An E. Coli outbreak earlier this month in California has raised concerns for public health officials in West Virginia who say the likely cause is on track to become legal in the Mountain State this year.
Five of the eight people identified in the recent outbreak were found to have consumed raw milk produced by Organic Pastures Dairy Co., and an investigation into the outbreak is ongoing, according to the California Department of Public Health. A bill allowing the consumption of raw milk passed the state Senate earlier this month and is scheduled for its second reading Monday in the House of Delegates, where it is also expected to pass.
The latest version of the bill does not allow for the direct sale of raw milk, but instead would let people purchase shares in a milk-producing animal and receive milk from that animal, an arrangement known as “herdsharing.” Those who purchase shares are also required to sign a document acknowledging the health risks, and animals would need to have passed health tests within the past year.
The California dairy at the center of the outbreak goes further, requiring that milk be tested for strains of certain diseases before it is distributed for sale. The milk involved in the Organic Pastures outbreak may have returned a “false positive” in spite of being tested multiple times — the owner of the California dairy acknowledged that the test-and-hold procedure at the dairy does not guarantee that pathogens are not present in the raw milk.
Dr. Loretta Haddy, director of the Office of Epidemiology and Prevention Services for West Virginia's Bureau for Public Health, said that's because the potential for contaminating raw milk exists at nearly every stage of its production.
“Milk contamination may occur in numerous ways, such as cow feces coming into direct contact with the milk, infection of the cow's udder, cow diseases or bacteria that live on the skin of cows or from the environment through feces, dirt, unclean processing equipment, insects, rodents and other animal vectors,” Haddy said. “Additionally, there is risk of cross contamination by humans from soiled clothing and boots.”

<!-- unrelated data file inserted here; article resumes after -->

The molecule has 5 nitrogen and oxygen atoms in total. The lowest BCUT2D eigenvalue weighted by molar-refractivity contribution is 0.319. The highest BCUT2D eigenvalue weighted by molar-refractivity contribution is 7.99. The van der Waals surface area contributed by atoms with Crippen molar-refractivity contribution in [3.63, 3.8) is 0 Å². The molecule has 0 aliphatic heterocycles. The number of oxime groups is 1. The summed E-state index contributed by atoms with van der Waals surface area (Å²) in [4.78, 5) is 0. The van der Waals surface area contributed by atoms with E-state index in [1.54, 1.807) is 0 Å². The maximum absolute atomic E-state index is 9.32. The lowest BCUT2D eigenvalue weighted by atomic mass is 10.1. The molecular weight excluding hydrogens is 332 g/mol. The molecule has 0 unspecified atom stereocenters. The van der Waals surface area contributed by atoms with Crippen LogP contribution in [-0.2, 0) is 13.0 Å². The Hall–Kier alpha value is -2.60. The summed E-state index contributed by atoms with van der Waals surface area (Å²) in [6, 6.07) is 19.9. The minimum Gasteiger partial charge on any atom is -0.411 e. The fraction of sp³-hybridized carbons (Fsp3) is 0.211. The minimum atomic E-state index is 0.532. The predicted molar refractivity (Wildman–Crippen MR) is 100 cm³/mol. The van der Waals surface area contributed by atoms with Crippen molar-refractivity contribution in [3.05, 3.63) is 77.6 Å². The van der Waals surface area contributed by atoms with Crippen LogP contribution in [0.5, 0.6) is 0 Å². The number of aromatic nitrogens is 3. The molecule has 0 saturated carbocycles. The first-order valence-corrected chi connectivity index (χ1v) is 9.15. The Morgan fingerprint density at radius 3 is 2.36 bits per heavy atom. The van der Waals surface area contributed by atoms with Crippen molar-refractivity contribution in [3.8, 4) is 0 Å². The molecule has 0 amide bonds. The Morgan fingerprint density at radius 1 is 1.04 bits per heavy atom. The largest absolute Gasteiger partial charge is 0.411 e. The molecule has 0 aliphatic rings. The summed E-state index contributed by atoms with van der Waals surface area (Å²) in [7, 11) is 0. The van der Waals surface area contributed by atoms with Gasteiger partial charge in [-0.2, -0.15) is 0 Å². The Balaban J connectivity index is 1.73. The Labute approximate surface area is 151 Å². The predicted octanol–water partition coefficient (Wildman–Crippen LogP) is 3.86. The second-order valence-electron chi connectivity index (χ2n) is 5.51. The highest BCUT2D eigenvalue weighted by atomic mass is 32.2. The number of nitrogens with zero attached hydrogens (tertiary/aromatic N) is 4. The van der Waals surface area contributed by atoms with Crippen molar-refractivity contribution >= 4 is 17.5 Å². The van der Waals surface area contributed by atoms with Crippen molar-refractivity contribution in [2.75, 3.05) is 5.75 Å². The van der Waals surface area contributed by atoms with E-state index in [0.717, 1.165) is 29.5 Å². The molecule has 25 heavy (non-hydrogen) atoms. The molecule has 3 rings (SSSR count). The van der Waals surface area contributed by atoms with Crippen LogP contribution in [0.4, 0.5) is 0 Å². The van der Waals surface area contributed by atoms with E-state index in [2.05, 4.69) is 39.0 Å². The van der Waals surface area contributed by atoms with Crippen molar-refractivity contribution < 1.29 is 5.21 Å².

Dr. Michael Brumage, health officer at the Kanawha-Charleston Health Department, said even testing the milk wouldn't ensure its safety, and the process of pasteurizing milk does nothing to its nutritional value.
“I don't see why we would take a less stringent approach, even if we were to sell raw milk in the state. I think everybody in public health is opposed, unequivocally, to selling anything but pasteurized milk to the public,” Brumage said. “There is information on the Internet that suggests raw milk has benefits beyond what pasteurized milk has, but that has been studied, and reputable studies looking at the nutritional value of both found there was no benefit to drinking raw milk over pasteurized.”
Brumage said he is especially concerned for children, the immune-suppressed and pregnant women, all of whom are more vulnerable to infection.
“There's a lot of fuss made in the Legislature about life in utero, but we know that diseases like listeria, for example, cause stillbirths and miscarriages,” Brumage said. “Listeria causes potential harm to fetuses in utero, so why would we even consider doing something like this?”
The American Academy of Pediatrics, the American Medical Association, the American Association of Public Health Veterinarians, the National Milk Producers Federation and the International Dairy Foods Association openly oppose passage of raw milk legislation, Haddy said.
According to the Centers for Disease Control and Prevention, 148 outbreaks occurred between 1998 and 2011 related to the consumption of raw milk or raw milk products. Those outbreaks resulted in 2,384 illnesses, 284 hospitalizations and two deaths. According to Haddy, states that allow raw milk sales report significantly more outbreaks than those that do not.
West Virginia has investigated two outbreaks of Campylobacter in the last five years associated with consumption of raw milk obtained from a dairy in western Pennsylvania, Haddy said.
“I cannot understand why we would knowingly put people's health at risk,” Brumage said, “for something with no nutritional benefit over pasteurized milk.”
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